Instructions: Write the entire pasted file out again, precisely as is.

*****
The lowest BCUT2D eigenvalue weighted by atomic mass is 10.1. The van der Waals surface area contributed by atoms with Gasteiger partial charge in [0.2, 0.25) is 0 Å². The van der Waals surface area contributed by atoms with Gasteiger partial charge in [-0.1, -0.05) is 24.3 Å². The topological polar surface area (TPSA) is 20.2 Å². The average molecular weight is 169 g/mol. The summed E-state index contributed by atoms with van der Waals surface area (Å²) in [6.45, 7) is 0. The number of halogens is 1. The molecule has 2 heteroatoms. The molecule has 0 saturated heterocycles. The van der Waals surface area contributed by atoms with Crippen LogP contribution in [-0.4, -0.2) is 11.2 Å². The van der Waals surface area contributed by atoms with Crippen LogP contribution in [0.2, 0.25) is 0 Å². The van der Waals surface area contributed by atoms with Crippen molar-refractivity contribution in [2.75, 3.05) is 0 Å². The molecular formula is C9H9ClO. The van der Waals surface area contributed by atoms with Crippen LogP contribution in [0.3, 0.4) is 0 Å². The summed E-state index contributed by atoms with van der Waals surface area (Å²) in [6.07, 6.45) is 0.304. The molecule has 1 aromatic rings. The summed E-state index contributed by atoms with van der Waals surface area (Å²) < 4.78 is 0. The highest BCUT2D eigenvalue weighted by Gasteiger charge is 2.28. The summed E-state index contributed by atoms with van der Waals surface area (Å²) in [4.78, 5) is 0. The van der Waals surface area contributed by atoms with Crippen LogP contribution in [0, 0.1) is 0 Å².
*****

The lowest BCUT2D eigenvalue weighted by atomic mass is 10.1. The van der Waals surface area contributed by atoms with Gasteiger partial charge in [0.2, 0.25) is 0 Å². The van der Waals surface area contributed by atoms with Gasteiger partial charge in [-0.1, -0.05) is 24.3 Å². The topological polar surface area (TPSA) is 20.2 Å². The average molecular weight is 169 g/mol. The summed E-state index contributed by atoms with van der Waals surface area (Å²) in [6.45, 7) is 0. The number of halogens is 1. The molecule has 2 heteroatoms. The molecule has 0 saturated heterocycles. The van der Waals surface area contributed by atoms with Crippen LogP contribution in [-0.4, -0.2) is 11.2 Å². The van der Waals surface area contributed by atoms with Crippen LogP contribution in [0.2, 0.25) is 0 Å². The van der Waals surface area contributed by atoms with Crippen molar-refractivity contribution in [2.75, 3.05) is 0 Å². The molecular formula is C9H9ClO. The van der Waals surface area contributed by atoms with Crippen LogP contribution in [0.3, 0.4) is 0 Å². The summed E-state index contributed by atoms with van der Waals surface area (Å²) in [6.07, 6.45) is 0.304. The molecule has 1 aromatic rings. The summed E-state index contributed by atoms with van der Waals surface area (Å²) < 4.78 is 0. The highest BCUT2D eigenvalue weighted by Gasteiger charge is 2.28. The summed E-state index contributed by atoms with van der Waals surface area (Å²) in [4.78, 5) is 0. The van der Waals surface area contributed by atoms with Crippen LogP contribution in [0, 0.1) is 0 Å².